There must be something artistically inspirational in the water of rural France. Lifelong friends Sam Vanderhoop Lee and Alex Caplow spent a summer working on farms in exchange for room and board. In their spare time, the guitarist/keyboardist (Lee) and vocalist (Caplow) worked on songwriting in the nation’s idyllic countryside, and reached their “a-ha moment” of creativity that propelled them toward their professional goals.
“For starters, as you can imagine, it’s really beautiful; the French countryside in the middle of summer,” says Lee, now one-fifth of Boston synth-pop band Magic Man, which headlines Slim’s Thursday.
The duo laid the groundwork for Magic Man in 2009 after their freshman year in college. During the day they worked. And in their free time, they wrote lo-fi tunes with the assistance of a laptop.
“The weather was incredibly nice (and) it’s also pretty secluded,” Lee recalls. “Not a lot to do, so when we had time from working on the farms, we spent the time working on new songs. We were feeling kind of inspired.”
Even the name of their band came from the experience. When Lee and Caplow turned up at one farm expecting to perform the typical vegetable-picking and handling work, they instead found a travelling circus setting up for a festival the very next day. They helped pitch tents and set up stages instead.
“We didn’t know anybody there, and there was this kid who called himself the Magic Man,” Lee says, describing a card trick magician. “He showed us around and introduced us to different people. He was one of the first people we played our music to as well.”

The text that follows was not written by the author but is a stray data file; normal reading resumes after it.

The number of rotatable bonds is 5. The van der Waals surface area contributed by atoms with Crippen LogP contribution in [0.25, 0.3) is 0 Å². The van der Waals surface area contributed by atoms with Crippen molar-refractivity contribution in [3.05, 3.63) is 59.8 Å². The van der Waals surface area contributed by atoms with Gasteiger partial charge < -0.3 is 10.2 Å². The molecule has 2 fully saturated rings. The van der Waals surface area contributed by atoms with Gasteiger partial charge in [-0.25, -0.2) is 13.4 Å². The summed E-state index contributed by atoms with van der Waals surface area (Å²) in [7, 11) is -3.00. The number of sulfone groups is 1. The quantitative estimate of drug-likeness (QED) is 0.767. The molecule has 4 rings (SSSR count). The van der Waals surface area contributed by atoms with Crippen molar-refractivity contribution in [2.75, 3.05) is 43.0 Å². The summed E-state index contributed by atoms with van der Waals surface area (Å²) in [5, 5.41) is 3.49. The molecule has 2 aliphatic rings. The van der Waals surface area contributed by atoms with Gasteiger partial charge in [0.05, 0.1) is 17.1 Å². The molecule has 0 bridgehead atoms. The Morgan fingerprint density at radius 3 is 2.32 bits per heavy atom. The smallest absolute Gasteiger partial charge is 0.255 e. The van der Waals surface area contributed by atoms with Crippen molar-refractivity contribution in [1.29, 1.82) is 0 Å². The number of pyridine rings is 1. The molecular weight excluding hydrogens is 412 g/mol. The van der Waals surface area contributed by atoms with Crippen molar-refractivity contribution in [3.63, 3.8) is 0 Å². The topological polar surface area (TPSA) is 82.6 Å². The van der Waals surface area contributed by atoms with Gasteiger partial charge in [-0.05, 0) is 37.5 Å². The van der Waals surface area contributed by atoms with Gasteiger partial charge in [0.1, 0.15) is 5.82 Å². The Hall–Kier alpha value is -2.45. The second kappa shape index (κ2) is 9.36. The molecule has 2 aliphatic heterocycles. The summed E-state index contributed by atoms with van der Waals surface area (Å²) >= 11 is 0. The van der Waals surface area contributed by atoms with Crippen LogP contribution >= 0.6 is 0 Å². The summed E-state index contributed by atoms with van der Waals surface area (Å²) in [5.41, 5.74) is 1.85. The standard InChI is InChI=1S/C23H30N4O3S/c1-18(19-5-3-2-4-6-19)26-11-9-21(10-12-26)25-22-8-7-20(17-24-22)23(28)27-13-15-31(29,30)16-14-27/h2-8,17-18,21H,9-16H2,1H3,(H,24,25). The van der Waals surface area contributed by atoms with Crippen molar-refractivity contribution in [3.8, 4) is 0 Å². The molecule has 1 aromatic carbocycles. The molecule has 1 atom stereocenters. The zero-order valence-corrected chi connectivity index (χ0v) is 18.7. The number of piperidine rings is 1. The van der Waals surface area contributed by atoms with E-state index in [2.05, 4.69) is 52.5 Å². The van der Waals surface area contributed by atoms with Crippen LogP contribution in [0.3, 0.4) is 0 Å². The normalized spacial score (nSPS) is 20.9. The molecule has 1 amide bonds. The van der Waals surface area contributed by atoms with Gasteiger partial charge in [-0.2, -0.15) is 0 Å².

When the duo returned home, they began playing those new songs at all forms of DIY shows in basements, frat houses and warehouses that Lee says is a staple of the New England music scene. The following year they self-released a debut album – though “debut” may not be the correct term, since the two have played in numerous bands together since high school, including a “pretty mediocre garage rock band” and a folk-rock duo.
Wanting to make their live shows more exciting and rely less on the back-up musician, the laptop, the duo began incorporating live drums, guitar and bass in 2013. That year, they landed school friends Gabe Goodman (bass), Justine Bowe (keyboards) and Joey Sulkowski (drums).
“It added a whole new element to the shows; gave them more of a rock feel, brought a lot more intensity and energy,” Lee says. “So we started thinking about songwriting with that sound in mind.”
Their infused sound, made richer with catchy choruses and guitar hooks that drew comparisons to fellow Bostonians Passion Pit; and introspective, longing lyrics in radio-ready songs like “Paris,” and “Waves” garnered attention from Columbia Records. The label helped the band create a metaphorical path to follow to accomplish something Lee and Caplow always wanted, but couldn’t quite do so by themselves. Before The Waves, produced by frequent Passion Pit collaborator Alex Aldi, was released in summer 2014. Since then the quintet has lived life on the road.
“I think we always knew we wanted to do music as much as possible, even if we had other jobs after college,” Lee says.
Although Caplow, Lee and friends now play actual stages with professional production instead of a sweaty house party living room, they still bring the New England house DIY aesthetic and intensity to their shows.
“We learned from playing shows in that environment,” Lee says. “What people respond to most is energy and intensity, rather than a really slick production.”
Magic Man, Great Good Fine OK, Vinyl Theatre, DJ Safe Sex
March 26, 2015
7pm, $18 (6+)
Follow writer Roman Gokhman at Twitter.com/RomiTheWriter and RomiTheWriter.Tumblr.com.